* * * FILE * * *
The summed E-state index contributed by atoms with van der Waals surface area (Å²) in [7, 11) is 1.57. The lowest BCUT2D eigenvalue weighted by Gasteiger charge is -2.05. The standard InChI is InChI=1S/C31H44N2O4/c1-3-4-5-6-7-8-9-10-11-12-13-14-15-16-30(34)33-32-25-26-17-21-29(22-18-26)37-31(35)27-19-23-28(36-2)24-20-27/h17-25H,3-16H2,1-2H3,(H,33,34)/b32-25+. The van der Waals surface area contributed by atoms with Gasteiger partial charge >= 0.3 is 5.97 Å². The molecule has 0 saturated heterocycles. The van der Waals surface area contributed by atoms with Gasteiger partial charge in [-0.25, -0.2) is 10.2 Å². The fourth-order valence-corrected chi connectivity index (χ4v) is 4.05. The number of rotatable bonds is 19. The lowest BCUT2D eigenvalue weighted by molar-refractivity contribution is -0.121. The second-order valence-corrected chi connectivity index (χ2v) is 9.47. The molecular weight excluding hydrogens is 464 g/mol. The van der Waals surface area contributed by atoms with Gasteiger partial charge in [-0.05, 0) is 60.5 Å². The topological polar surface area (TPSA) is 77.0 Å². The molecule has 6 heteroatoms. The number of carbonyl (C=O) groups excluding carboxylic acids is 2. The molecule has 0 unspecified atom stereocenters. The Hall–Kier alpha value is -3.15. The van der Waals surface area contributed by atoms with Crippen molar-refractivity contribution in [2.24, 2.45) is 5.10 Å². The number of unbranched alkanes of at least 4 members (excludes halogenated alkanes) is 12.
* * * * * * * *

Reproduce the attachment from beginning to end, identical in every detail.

The summed E-state index contributed by atoms with van der Waals surface area (Å²) in [7, 11) is 1.57. The lowest BCUT2D eigenvalue weighted by Gasteiger charge is -2.05. The standard InChI is InChI=1S/C31H44N2O4/c1-3-4-5-6-7-8-9-10-11-12-13-14-15-16-30(34)33-32-25-26-17-21-29(22-18-26)37-31(35)27-19-23-28(36-2)24-20-27/h17-25H,3-16H2,1-2H3,(H,33,34)/b32-25+. The van der Waals surface area contributed by atoms with Gasteiger partial charge >= 0.3 is 5.97 Å². The molecule has 0 saturated heterocycles. The van der Waals surface area contributed by atoms with Gasteiger partial charge in [-0.25, -0.2) is 10.2 Å². The fourth-order valence-corrected chi connectivity index (χ4v) is 4.05. The number of rotatable bonds is 19. The lowest BCUT2D eigenvalue weighted by molar-refractivity contribution is -0.121. The second-order valence-corrected chi connectivity index (χ2v) is 9.47. The molecular weight excluding hydrogens is 464 g/mol. The van der Waals surface area contributed by atoms with Gasteiger partial charge in [-0.05, 0) is 60.5 Å². The topological polar surface area (TPSA) is 77.0 Å². The molecule has 6 heteroatoms. The number of carbonyl (C=O) groups excluding carboxylic acids is 2. The molecule has 0 unspecified atom stereocenters. The Hall–Kier alpha value is -3.15. The van der Waals surface area contributed by atoms with Crippen molar-refractivity contribution in [2.24, 2.45) is 5.10 Å². The number of unbranched alkanes of at least 4 members (excludes halogenated alkanes) is 12.